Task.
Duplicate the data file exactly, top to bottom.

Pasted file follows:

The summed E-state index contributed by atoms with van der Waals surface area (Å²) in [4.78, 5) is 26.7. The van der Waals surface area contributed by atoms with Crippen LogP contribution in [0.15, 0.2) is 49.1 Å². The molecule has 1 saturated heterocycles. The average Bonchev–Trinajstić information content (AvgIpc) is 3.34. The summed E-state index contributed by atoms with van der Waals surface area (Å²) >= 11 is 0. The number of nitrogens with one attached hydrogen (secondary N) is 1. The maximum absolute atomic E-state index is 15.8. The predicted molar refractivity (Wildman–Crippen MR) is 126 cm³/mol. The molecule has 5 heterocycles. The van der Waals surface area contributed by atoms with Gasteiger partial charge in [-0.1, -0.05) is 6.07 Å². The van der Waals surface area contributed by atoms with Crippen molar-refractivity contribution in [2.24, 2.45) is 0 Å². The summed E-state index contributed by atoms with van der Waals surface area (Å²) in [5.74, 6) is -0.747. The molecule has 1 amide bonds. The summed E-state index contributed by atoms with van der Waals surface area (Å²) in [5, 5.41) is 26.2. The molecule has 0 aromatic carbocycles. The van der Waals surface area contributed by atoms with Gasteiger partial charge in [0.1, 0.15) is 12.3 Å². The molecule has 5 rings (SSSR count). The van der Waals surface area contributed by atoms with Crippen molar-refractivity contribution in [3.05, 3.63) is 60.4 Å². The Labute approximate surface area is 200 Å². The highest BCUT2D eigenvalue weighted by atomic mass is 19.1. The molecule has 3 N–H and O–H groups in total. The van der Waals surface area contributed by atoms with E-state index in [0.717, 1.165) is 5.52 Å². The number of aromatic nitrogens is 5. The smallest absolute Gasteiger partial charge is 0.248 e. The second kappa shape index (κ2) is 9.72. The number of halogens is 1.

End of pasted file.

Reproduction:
The summed E-state index contributed by atoms with van der Waals surface area (Å²) in [4.78, 5) is 26.7. The van der Waals surface area contributed by atoms with Crippen LogP contribution in [0.15, 0.2) is 49.1 Å². The molecule has 1 saturated heterocycles. The average Bonchev–Trinajstić information content (AvgIpc) is 3.34. The summed E-state index contributed by atoms with van der Waals surface area (Å²) >= 11 is 0. The number of nitrogens with one attached hydrogen (secondary N) is 1. The maximum absolute atomic E-state index is 15.8. The predicted molar refractivity (Wildman–Crippen MR) is 126 cm³/mol. The molecule has 5 heterocycles. The van der Waals surface area contributed by atoms with Gasteiger partial charge in [-0.1, -0.05) is 6.07 Å². The van der Waals surface area contributed by atoms with Crippen molar-refractivity contribution in [2.24, 2.45) is 0 Å². The summed E-state index contributed by atoms with van der Waals surface area (Å²) in [5.74, 6) is -0.747. The molecule has 1 amide bonds. The summed E-state index contributed by atoms with van der Waals surface area (Å²) in [5, 5.41) is 26.2. The molecule has 0 aromatic carbocycles. The van der Waals surface area contributed by atoms with Gasteiger partial charge in [0.1, 0.15) is 12.3 Å². The molecule has 5 rings (SSSR count). The van der Waals surface area contributed by atoms with Crippen molar-refractivity contribution in [3.05, 3.63) is 60.4 Å². The Labute approximate surface area is 200 Å². The highest BCUT2D eigenvalue weighted by atomic mass is 19.1. The molecule has 3 N–H and O–H groups in total. The van der Waals surface area contributed by atoms with E-state index in [0.717, 1.165) is 5.52 Å². The number of aromatic nitrogens is 5. The smallest absolute Gasteiger partial charge is 0.248 e. The second kappa shape index (κ2) is 9.72. The number of halogens is 1.